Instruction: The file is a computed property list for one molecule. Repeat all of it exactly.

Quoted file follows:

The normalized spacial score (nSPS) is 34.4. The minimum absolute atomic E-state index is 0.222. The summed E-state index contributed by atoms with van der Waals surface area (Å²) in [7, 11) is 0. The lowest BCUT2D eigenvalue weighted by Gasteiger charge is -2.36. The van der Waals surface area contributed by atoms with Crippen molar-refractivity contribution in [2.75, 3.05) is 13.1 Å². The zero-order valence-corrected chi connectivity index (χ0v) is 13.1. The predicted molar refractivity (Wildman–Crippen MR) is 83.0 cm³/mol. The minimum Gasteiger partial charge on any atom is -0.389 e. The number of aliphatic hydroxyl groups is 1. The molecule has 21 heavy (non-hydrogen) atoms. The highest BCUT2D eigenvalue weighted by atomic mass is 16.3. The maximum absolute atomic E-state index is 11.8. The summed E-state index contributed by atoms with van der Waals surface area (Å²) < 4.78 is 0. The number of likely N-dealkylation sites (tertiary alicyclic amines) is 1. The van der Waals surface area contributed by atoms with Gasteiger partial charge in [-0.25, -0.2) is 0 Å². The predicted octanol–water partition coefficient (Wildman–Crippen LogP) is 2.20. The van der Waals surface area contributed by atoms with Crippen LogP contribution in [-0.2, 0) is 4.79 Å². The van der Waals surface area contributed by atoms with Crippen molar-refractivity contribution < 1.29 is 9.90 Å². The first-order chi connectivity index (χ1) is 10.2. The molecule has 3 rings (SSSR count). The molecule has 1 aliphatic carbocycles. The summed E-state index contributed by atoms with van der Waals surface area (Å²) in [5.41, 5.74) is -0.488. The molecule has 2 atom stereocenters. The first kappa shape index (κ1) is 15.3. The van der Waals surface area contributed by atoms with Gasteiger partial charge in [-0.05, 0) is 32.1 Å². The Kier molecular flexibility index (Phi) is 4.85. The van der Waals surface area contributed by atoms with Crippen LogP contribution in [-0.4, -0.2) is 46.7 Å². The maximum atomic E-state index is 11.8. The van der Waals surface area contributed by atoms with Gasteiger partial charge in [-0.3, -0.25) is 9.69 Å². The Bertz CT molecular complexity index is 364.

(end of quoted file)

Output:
The normalized spacial score (nSPS) is 34.4. The minimum absolute atomic E-state index is 0.222. The summed E-state index contributed by atoms with van der Waals surface area (Å²) in [7, 11) is 0. The lowest BCUT2D eigenvalue weighted by Gasteiger charge is -2.36. The van der Waals surface area contributed by atoms with Crippen molar-refractivity contribution in [2.75, 3.05) is 13.1 Å². The zero-order valence-corrected chi connectivity index (χ0v) is 13.1. The predicted molar refractivity (Wildman–Crippen MR) is 83.0 cm³/mol. The minimum Gasteiger partial charge on any atom is -0.389 e. The number of aliphatic hydroxyl groups is 1. The molecule has 21 heavy (non-hydrogen) atoms. The highest BCUT2D eigenvalue weighted by atomic mass is 16.3. The maximum absolute atomic E-state index is 11.8. The summed E-state index contributed by atoms with van der Waals surface area (Å²) < 4.78 is 0. The number of likely N-dealkylation sites (tertiary alicyclic amines) is 1. The van der Waals surface area contributed by atoms with Gasteiger partial charge in [-0.25, -0.2) is 0 Å². The predicted octanol–water partition coefficient (Wildman–Crippen LogP) is 2.20. The van der Waals surface area contributed by atoms with Crippen LogP contribution in [-0.2, 0) is 4.79 Å². The van der Waals surface area contributed by atoms with Crippen molar-refractivity contribution < 1.29 is 9.90 Å². The first-order chi connectivity index (χ1) is 10.2. The molecule has 3 rings (SSSR count). The molecule has 1 aliphatic carbocycles. The summed E-state index contributed by atoms with van der Waals surface area (Å²) in [5.41, 5.74) is -0.488. The molecule has 2 atom stereocenters. The first kappa shape index (κ1) is 15.3. The van der Waals surface area contributed by atoms with Gasteiger partial charge in [-0.05, 0) is 32.1 Å². The Kier molecular flexibility index (Phi) is 4.85. The van der Waals surface area contributed by atoms with Crippen LogP contribution in [-0.4, -0.2) is 46.7 Å². The maximum atomic E-state index is 11.8. The van der Waals surface area contributed by atoms with Gasteiger partial charge in [-0.3, -0.25) is 9.69 Å². The Bertz CT molecular complexity index is 364.